(August 10, 2021; 6.30 pm) That learning will increasingly go digital is a given. Especially, in light of the pandemic that has brought the world to its knees and shut schools and colleges across the globe. 2020, touted to be the year of edtech startups, saw several enterprises step in to provide solutions for a smooth takeover of virtual classrooms. However, there was one glaring gap that couldn’t be bridged — what of rural India with its digital divide? That is when entrepreneur Pankaj Agarwal decided to introduce an app Class Saathi through his startup TagHive. The app works equally well in classrooms with and without computers. The solution does not require internet or electricity to work; only a smartphone for the teacher.
The service uses a clicker solution that works alongside a mobile phone app which works well even in the offline mode – making internet connectivity issues redundant. In fact, one of Agarwal’s key focus areas has been to create solutions that will help reduce the dropout rates in India’s schools. His work, got him noticed and the 38-year-old was featured in Fortune’s 40 Under 40 list this year.
IITK alumnus, Mr. Pankaj Agarwal, gets featured in Fortune India 40 Under 40, 2021. He is the Founder and CEO @taghive Inc. Founded in 2017, TagHive is a Samsung-funded #education #technology company with headquarters in South Korea and India. pic.twitter.com/5v6OI1DICo
— Dean of Resources & Alumni, IITK (@DoRA_IITK) June 3, 2021
Agarwal’s mission has been to reduce dropout rates in schools. In an interview with The Week, he said,
“The dropout rates widen as we go from grade 1 to grade 8. Our focus is to reduce the gap in the early stage.”
According to Agarwal, a leading reason for the high dropout rates in India’s government schools is the learning gap that widens as the grade progresses. Class Saathi offers teachers special features to identify and reduce these gaps.
Journey to the top
According to his LinkedIn page, Agarwal knows the value of good education.
“I come from a small village in India which had no good schools. From there, I went on to study in the best of schools across 3 countries. That led me to believe that education is a great equalizer in life and that technology can help improve the quality of education,” he says.
Agarwal did his B.Tech in Electronics and Electrical Engineering from IIT-Kanpur before moving to Seoul for his Masters at Seoul National University as a Samsung GSP Scholar. Upon his graduation, he joined Samsung Electronics in South Korea and worked there for over three years.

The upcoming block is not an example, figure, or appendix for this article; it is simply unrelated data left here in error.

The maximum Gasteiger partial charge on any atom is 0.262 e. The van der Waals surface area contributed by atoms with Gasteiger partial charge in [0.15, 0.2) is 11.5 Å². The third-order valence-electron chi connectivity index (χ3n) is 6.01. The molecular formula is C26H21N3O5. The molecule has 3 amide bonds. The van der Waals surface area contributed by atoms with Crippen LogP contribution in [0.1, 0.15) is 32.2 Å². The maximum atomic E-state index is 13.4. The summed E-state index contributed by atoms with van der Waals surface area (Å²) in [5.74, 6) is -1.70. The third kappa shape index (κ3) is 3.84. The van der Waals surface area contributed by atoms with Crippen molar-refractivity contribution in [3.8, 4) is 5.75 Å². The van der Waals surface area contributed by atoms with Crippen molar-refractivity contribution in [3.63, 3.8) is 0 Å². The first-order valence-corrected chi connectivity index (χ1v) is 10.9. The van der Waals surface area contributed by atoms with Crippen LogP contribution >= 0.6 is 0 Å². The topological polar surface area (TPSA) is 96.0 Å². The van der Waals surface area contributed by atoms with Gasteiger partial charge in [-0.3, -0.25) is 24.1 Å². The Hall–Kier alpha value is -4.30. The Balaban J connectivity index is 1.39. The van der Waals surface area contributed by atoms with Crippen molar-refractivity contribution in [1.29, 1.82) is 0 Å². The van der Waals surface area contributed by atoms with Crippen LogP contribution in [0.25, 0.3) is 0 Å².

His thirst for knowledge though drove him to aspire higher. In 2010, Agarwal became the first international employee to be sponsored by Samsung for an overseas MBA and studied at Harvard Business School. This was followed by four more years at Samsung in South Korea: first as advisor to the CTO and then as Creative Leader at Tag+.
All along though, Agarwal knew he wanted to do something to give back to his country; especially in the education space. So, in April 2017 he quit his cushy job to dive headlong into entrepreneurship and founded TagHive, a South Korea-headquartered company that was seed funded by Samsung Ventures. Under TagHive, Agarwal launched Class Saathi, a learning solution tailor made for India. Requiring no electricity, internet connectivity, low maintenance and low cost, it is perfect for classrooms across the country; especially in rural India where the digital divide is a glaring chasm of uncertainty.
Based on the concept of quizzes, Class Saathi provides students with clickers which connect via Bluetooth with the teacher’s smartphone. The startup also ran a pilot project in Uttar Pradesh which found that attendance and learning outcomes of students had gone up significantly within a month. This led the UP government to invite TagHive to deploy its solutions across 200 schools, followed by a project for the Madhya Pradesh government covering 2,000 schools. Agarwal told The Week,
“Class Saathi is a lens that lets us now see things that were not possible earlier. It gives schools and governments tangible data to evaluate and assess the educational system.”
When the pandemic struck last year and schools across the country were forced to shut down, Class Saathi began to focus on its at-home learning app with content for Math and Science tailored for classes VI-X based on the NCERT syllabus. The self-learning app can be used by students at home for self-evaluation and to gauge the learning process.
According to data by UNESCO, 1.2 billion children are out of school globally due to the pandemic and the unprecedented toll it has been taking on our education system. This is where an edtech solution such as Class Saathi steps in to ensure that students continue to be able to access education and Agarwal’s unique perspective has been helping the startup offer India unique solutions.